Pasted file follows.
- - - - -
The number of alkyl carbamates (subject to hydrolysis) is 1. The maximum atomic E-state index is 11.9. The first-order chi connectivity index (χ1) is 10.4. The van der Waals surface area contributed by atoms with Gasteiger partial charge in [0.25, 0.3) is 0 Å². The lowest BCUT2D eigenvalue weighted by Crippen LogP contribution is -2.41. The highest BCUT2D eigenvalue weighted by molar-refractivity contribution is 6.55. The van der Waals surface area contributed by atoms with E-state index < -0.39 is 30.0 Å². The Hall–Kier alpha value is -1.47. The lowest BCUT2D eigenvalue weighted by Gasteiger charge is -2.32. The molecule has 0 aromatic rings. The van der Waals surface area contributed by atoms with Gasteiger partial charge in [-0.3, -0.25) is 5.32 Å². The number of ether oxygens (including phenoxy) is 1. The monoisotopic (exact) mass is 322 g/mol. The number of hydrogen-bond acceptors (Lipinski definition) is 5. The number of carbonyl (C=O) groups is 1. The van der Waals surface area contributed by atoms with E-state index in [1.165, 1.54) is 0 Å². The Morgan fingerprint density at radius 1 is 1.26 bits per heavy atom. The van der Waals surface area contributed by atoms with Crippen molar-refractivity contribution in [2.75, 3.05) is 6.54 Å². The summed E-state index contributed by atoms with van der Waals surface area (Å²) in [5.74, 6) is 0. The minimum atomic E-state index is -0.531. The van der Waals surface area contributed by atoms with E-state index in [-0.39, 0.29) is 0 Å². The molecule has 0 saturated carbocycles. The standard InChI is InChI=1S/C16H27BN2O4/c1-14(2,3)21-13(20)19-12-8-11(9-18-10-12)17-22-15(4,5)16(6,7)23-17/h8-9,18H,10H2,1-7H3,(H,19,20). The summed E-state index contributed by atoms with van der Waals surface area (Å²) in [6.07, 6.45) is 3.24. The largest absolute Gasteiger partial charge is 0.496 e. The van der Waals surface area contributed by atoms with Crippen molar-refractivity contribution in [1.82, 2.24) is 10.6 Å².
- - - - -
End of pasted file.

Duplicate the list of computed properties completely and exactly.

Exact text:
The number of alkyl carbamates (subject to hydrolysis) is 1. The maximum atomic E-state index is 11.9. The first-order chi connectivity index (χ1) is 10.4. The van der Waals surface area contributed by atoms with Gasteiger partial charge in [0.25, 0.3) is 0 Å². The lowest BCUT2D eigenvalue weighted by Crippen LogP contribution is -2.41. The highest BCUT2D eigenvalue weighted by molar-refractivity contribution is 6.55. The van der Waals surface area contributed by atoms with E-state index < -0.39 is 30.0 Å². The Hall–Kier alpha value is -1.47. The lowest BCUT2D eigenvalue weighted by Gasteiger charge is -2.32. The molecule has 0 aromatic rings. The van der Waals surface area contributed by atoms with Gasteiger partial charge in [-0.3, -0.25) is 5.32 Å². The number of ether oxygens (including phenoxy) is 1. The monoisotopic (exact) mass is 322 g/mol. The number of hydrogen-bond acceptors (Lipinski definition) is 5. The number of carbonyl (C=O) groups is 1. The van der Waals surface area contributed by atoms with E-state index in [1.165, 1.54) is 0 Å². The Morgan fingerprint density at radius 1 is 1.26 bits per heavy atom. The van der Waals surface area contributed by atoms with Crippen molar-refractivity contribution in [2.75, 3.05) is 6.54 Å². The summed E-state index contributed by atoms with van der Waals surface area (Å²) in [5.74, 6) is 0. The minimum atomic E-state index is -0.531. The van der Waals surface area contributed by atoms with E-state index in [-0.39, 0.29) is 0 Å². The molecule has 0 saturated carbocycles. The standard InChI is InChI=1S/C16H27BN2O4/c1-14(2,3)21-13(20)19-12-8-11(9-18-10-12)17-22-15(4,5)16(6,7)23-17/h8-9,18H,10H2,1-7H3,(H,19,20). The summed E-state index contributed by atoms with van der Waals surface area (Å²) in [6.07, 6.45) is 3.24. The largest absolute Gasteiger partial charge is 0.496 e. The van der Waals surface area contributed by atoms with Crippen molar-refractivity contribution in [1.82, 2.24) is 10.6 Å².